At 5G World 2017, Dario Talmesio, principal analyst and practice leader on Ovum's fixed and mobile telecoms European team, explains the emerging trends amongst European operators as they prepare for 5G.
LRTV Custom TV
Putting Power on a Pedestal

6|19|17   |     |   (0) comments


ARRIS's John Ulm says a major accomplishment of SCTE•ISBE's Energy 2020 program is increased focus on power cost and consumption, including inclusion of energy requirements in operators' RFPs and RFIs.
LRTV Custom TV
Gigabit Access: The Last-Mile Pipe for All Future Services

6|19|17   |     |   (0) comments


A Gigabit access platform being deployed today must be able to deliver all types of services to an increasing number of devices. A non-blocking architecture is necessary to support the ever-increasing growth in bandwidth demand. The Huawei Gigabit access solution is based on a distributed design that is fully scalable to deliver a unprecedented performance.
LRTV Custom TV
Key Factors to Successfully Deploy an SD-WAN Service

6|19|17   |     |   (0) comments


As service providers transition their SD-WAN solution from trials and limited deployments into production at large scale, there are important considerations to successfully operationalize these solutions and realize their full potential, without adding complexity, introducing uncertainty or disrupting current business operations. Sunil Khandekar, CEO and Founder ...
LRTV Custom TV
IoT Solutions: Rational Exuberance

6|19|17   |     |   (0) comments


IoT solutions are morphing from hype into viable business opportunities. Huawei has the platform and ecosystem support to help carriers successfully address new business opportunities in the IoT space.
LRTV Custom TV
Realizing ICN as a Network Slice for Mobile Data Distribution

6|19|17   |     |   (1) comment


Network slicing in 5G allows the potential introduction of new network architectures such as Information-centric Networks (ICN) as a slice, managed over a shared pool of compute, storage and bandwidth resource. Services over an ICN slice can benefit from many architectural features such as Name Based Networking, Security, Multicasting, Multi-homing, Mobility, ...
LRTV Interviews
Ovum's Mike Roberts on 5G Uptake

6|19|17   |   04:08   |   (0) comments


Mike Roberts, research director for Ovum's service provider markets group, explains why he has boosted his 5G subscriptions forecast.
LRTV Interviews
AT&T's Hubbard on Intersection of SD-WAN & MPLS

6|15|17   |     |   (0) comments


Rick Hubbard, SVP of Network Product Management for AT&T Business Solutions, discusses how AT&T's approach to SD-WAN fits in with its overall virtualization strategy, explains how SD-WAN can improve enterprise customers' use of the cloud and addresses the intersection of SD-WAN and MPLS.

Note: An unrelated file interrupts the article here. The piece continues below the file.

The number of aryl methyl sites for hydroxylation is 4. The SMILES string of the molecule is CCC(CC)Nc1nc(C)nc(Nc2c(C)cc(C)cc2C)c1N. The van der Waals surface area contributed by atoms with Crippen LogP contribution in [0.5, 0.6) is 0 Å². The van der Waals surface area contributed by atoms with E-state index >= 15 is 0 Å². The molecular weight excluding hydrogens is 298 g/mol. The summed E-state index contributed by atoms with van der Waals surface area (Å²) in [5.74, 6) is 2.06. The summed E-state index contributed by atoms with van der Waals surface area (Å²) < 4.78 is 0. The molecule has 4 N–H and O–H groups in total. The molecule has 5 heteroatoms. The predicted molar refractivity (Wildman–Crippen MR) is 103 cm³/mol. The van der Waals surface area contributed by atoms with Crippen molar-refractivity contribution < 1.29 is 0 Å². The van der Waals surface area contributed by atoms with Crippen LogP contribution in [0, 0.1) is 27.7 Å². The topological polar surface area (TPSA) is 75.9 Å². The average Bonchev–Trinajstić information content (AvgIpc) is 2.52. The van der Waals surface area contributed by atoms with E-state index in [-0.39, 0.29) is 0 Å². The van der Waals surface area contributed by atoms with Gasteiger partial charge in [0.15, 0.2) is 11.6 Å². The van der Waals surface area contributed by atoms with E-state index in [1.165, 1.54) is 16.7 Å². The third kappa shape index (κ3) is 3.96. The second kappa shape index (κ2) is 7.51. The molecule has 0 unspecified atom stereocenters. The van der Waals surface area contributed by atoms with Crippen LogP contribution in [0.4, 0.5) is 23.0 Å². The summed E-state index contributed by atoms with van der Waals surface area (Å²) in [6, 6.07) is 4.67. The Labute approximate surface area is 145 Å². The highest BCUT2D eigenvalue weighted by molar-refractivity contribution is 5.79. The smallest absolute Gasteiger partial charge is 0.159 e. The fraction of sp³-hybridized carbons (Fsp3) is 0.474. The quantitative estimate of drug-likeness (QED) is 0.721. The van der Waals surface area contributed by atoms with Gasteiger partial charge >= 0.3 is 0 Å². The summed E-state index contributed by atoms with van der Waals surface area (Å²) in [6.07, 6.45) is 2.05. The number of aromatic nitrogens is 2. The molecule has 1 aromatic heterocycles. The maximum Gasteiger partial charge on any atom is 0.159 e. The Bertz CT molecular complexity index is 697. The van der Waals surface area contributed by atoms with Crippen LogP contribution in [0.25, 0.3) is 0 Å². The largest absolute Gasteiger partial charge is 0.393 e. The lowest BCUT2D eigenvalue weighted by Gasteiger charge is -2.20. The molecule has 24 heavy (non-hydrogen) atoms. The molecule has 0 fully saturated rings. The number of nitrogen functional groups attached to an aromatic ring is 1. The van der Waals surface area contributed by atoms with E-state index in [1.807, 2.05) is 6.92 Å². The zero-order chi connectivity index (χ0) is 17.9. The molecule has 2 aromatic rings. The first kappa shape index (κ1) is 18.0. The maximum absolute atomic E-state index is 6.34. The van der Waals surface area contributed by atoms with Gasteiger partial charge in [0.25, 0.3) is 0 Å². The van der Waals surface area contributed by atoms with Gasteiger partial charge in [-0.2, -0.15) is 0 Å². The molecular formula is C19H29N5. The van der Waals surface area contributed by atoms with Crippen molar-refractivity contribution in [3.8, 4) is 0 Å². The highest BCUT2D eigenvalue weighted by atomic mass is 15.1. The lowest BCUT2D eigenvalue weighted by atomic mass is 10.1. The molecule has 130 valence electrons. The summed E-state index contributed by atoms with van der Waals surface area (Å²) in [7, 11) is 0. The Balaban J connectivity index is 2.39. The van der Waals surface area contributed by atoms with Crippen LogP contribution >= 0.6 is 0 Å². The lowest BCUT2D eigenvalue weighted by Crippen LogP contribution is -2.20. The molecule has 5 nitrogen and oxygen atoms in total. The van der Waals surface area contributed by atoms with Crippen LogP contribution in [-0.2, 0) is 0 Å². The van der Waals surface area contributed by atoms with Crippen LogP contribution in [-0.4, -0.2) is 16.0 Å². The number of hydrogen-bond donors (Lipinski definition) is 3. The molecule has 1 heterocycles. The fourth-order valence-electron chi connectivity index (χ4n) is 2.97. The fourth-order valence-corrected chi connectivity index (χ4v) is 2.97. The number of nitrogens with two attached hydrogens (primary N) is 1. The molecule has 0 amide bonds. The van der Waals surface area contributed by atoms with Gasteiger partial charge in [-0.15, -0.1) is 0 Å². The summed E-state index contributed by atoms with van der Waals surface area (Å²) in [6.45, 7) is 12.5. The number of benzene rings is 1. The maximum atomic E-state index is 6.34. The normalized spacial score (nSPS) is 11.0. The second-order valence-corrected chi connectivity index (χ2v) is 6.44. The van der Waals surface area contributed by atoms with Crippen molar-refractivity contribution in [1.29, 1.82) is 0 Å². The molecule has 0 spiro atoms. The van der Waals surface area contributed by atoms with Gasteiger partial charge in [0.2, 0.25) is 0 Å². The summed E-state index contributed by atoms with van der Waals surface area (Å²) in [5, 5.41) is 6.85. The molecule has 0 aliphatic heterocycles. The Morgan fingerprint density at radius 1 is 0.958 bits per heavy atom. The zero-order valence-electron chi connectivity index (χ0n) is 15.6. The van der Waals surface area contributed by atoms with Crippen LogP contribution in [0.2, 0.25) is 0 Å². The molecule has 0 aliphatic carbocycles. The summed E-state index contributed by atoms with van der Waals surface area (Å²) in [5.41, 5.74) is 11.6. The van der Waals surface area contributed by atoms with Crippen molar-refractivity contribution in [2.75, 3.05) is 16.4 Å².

Upcoming Live Events
October 18, 2017, Colorado Convention Center - Denver, CO
November 1, 2017, The Montcalm Marble Arch
November 1, 2017, The Montcalm Marble Arch
November 30, 2017, The Westin Times Square
All Upcoming Live Events
Infographics
With the mobile ecosystem becoming increasingly vulnerable to security threats, AdaptiveMobile has laid out some of the key considerations for the wireless community.
Hot Topics
Netflix's Lesson in Culture Expectation Settings
Sarah Thomas, Director, Women in Comms, 6/21/2017
No Imagination: UK Chip Biz Goes Up for Sale
Iain Morris, News Editor, 6/22/2017
Does AT&T Deserve Time Warner?
Mari Silbey, Senior Editor, Cable/Video, 6/23/2017
Kalanick Steps Down as Uber CEO
Sarah Thomas, Director, Women in Comms, 6/21/2017
Like Us on Facebook
Twitter Feed
BETWEEN THE CEOs - Executive Interviews
Following a recent board meeting, the New IP Agency (NIA) has a new strategy to help accelerate the adoption of NFV capabilities, explains the Agency's Founder and Secretary, Steve Saunders.
One of the nice bits of my job (other than the teeny tiny salary, obviously) is that I get to pick and choose who I interview for this slot on the Light Reading home ...
Animals with Phones
Live Digital Audio

Playing it safe can only get you so far. Sometimes the biggest bets have the biggest payouts, and that is true in your career as well. For this radio show, Caroline Chan, general manager of the 5G Infrastructure Division of the Network Platform Group at Intel, will share her own personal story of how she successfully took big bets to build a successful career, as well as offer advice on how you can do the same. We’ll cover everything from how to overcome fear and manage risk, how to be prepared for where technology is going in the future and how to structure your career in a way to ensure you keep progressing. Chan, a seasoned telecom veteran and effective risk taker herself, will also leave plenty of time to answer all your questions live on the air.